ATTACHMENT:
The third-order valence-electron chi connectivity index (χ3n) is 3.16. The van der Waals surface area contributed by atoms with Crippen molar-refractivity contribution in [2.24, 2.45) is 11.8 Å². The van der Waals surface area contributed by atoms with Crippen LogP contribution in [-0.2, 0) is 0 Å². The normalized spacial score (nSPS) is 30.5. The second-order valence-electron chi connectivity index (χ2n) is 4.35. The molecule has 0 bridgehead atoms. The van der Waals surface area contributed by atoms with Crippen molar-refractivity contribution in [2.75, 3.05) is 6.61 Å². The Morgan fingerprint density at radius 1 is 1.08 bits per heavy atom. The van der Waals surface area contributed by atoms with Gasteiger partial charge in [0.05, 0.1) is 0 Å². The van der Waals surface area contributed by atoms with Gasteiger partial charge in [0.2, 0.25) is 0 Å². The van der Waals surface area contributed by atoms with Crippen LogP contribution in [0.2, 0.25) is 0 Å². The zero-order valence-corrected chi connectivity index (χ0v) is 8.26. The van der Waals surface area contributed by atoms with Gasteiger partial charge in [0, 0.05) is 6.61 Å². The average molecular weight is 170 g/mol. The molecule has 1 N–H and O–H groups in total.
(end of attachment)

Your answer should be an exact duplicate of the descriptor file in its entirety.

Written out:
The third-order valence-electron chi connectivity index (χ3n) is 3.16. The van der Waals surface area contributed by atoms with Crippen molar-refractivity contribution in [2.24, 2.45) is 11.8 Å². The van der Waals surface area contributed by atoms with Crippen LogP contribution in [-0.2, 0) is 0 Å². The normalized spacial score (nSPS) is 30.5. The second-order valence-electron chi connectivity index (χ2n) is 4.35. The molecule has 0 bridgehead atoms. The van der Waals surface area contributed by atoms with Crippen molar-refractivity contribution in [2.75, 3.05) is 6.61 Å². The Morgan fingerprint density at radius 1 is 1.08 bits per heavy atom. The van der Waals surface area contributed by atoms with Gasteiger partial charge in [0.05, 0.1) is 0 Å². The van der Waals surface area contributed by atoms with Gasteiger partial charge in [0.2, 0.25) is 0 Å². The van der Waals surface area contributed by atoms with Crippen LogP contribution in [0.2, 0.25) is 0 Å². The zero-order valence-corrected chi connectivity index (χ0v) is 8.26. The van der Waals surface area contributed by atoms with Gasteiger partial charge in [0, 0.05) is 6.61 Å². The average molecular weight is 170 g/mol. The molecule has 1 N–H and O–H groups in total.